2. visitAttribute(XmlContext context, Attr attribute) - XmlScanner invokes this method when it visits a particular attribute. - This method is helpful as we will obtain usage of various colors through this method.


It is also necessary that we visit only the <color> element and only the attributes where it can be used. getApplicableElements() and getApplicableAttributes() are the two methods where we will define our scope of elements and attributes. The detector shall gather all the definition in getApplicableElements() and all the usage in getAppilcableAttributes(), curate lists of approved colors and suspicious usage. In afterCheckProject() method, the detector shall filter the colors and report issues.


Let’s write our lint detector.

Create a new detector

public class ColorDector extends ResourceXmlDetector {


Define the issue

private static final String ID = "CustomColors";
private static final String DESCRIPTION = "Custom colors used";
private static final String EXPLANATION = "Use pre-defined (allowed) colors only";
private static final Category CATEGORY = Category.CORRECTNESS;
private static final int PRIORITY = 6;
private static final Severity SEVERITY = Severity.ERROR;

public static final Issue ISSUE = Issue.create(
    new Implementation(ColorDetector.class, Scope.RESOURCE_FILE_SCOPE)

Provide Scope

We need to tell the lint tool what type of elements and attributes the detector expects.

public Collection<String> getApplicableElements() {
  return Collections.singletonList("color");

public Collection<String> getApplicableAttributes() {
  return Arrays.asList("color", "textColor", "background");

With this configuration, this detector will be invoked for all the <color> elements in the project. The detecor will also be invoked for colors, textColor, and bavkground attributes even if it’s used with elements other than <color>.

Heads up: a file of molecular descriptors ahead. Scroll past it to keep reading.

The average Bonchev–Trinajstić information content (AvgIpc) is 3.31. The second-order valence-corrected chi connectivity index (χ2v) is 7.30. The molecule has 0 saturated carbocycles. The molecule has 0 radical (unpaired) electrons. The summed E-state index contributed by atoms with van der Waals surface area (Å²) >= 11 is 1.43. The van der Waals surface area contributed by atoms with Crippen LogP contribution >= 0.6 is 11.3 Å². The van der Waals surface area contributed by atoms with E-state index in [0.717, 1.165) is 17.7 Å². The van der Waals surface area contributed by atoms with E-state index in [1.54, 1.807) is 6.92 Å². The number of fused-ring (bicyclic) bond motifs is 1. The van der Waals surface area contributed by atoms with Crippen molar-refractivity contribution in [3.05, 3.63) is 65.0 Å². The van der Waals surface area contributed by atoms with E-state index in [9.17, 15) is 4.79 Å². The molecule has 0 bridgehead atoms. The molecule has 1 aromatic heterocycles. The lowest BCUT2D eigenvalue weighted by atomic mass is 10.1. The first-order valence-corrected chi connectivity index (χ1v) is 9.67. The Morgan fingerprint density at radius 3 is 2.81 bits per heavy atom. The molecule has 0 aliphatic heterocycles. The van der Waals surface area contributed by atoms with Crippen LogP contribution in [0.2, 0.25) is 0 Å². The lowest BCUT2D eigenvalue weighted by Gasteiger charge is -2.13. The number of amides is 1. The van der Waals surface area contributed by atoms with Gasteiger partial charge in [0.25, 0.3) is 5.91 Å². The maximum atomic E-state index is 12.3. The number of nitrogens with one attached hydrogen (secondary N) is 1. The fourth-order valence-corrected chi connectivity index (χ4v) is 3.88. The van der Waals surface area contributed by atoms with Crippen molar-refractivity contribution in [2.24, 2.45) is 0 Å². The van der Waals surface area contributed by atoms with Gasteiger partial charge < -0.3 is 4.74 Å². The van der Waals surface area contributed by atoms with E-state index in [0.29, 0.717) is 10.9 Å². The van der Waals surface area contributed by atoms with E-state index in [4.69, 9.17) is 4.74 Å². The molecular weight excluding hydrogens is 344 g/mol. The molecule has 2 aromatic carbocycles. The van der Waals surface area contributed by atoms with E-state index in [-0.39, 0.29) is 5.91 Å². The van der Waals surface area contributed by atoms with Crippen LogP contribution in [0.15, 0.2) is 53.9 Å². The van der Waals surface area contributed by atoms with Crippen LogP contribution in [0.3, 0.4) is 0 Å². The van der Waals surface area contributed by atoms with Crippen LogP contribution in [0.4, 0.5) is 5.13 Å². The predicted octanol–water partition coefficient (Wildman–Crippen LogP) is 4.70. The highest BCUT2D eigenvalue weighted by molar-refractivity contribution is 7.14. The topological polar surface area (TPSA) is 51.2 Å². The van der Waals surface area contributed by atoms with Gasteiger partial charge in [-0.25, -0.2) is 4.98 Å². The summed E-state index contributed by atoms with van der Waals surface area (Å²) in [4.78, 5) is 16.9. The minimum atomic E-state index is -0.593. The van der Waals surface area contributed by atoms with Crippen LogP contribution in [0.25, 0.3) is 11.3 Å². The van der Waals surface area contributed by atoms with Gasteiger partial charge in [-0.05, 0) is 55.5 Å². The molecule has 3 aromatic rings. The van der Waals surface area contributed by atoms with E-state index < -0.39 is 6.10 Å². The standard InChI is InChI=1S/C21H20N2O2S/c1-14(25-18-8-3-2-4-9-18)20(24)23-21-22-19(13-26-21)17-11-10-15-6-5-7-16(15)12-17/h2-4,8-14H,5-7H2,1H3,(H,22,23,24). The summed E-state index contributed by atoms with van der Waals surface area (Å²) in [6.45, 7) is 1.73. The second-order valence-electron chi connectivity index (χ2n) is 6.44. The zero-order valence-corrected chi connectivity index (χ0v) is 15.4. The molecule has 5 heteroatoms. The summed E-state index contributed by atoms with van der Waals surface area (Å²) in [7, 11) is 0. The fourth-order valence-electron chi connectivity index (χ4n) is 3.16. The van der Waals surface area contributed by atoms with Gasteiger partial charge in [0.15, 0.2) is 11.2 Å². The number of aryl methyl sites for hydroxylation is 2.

private Set<String> predefinedColors = new HashSet<>();
private Set<String> allowedColors = new HashSet<>();
private List<Pair<Attr, Location>> colorUsages = new ArrayList<>();

public void beforeCheckProject(Context context) {

  // add predefined colors.

predefinedColors contains all the colors that are defined by the design team. We will add all such colors to the set in beforeCheckProject method. This method is called before the project analysis starts for this detector.

allowedColors will be filled with custom colors which refer to one of the colors from predefinedColors. colorUsages is a list of Pair ( which contains Attribute and its Location (which is required to repor the issue).

Check all the colors

public void visitElement(XmlContext context, Element element) {
  String value = null;
  NodeList nodes = element.getChildNodes();
  if (nodes.getLength() == 1) {
    Node node = nodes.item(0);
    value = node.getNodeValue();

  if (value.startsWith("@color/")) {
    if (predefinedColors.contains(value.substring(7))) {
  }, context.getLocation(element), "custom colors should refer to predefined colors");

vistiElement method is called for all the defined <color> elements in the project. We need to access the value of that color. We can use element.getTextContent() to get the value, but it does not work when the Android Studio runs lint. So we access the child node and get its node value. Once we obtain the value of that color, we need to check if it exists in predefined colors or not. If it does, it means that this color is allowed to be used, so we add it to allowedColors set.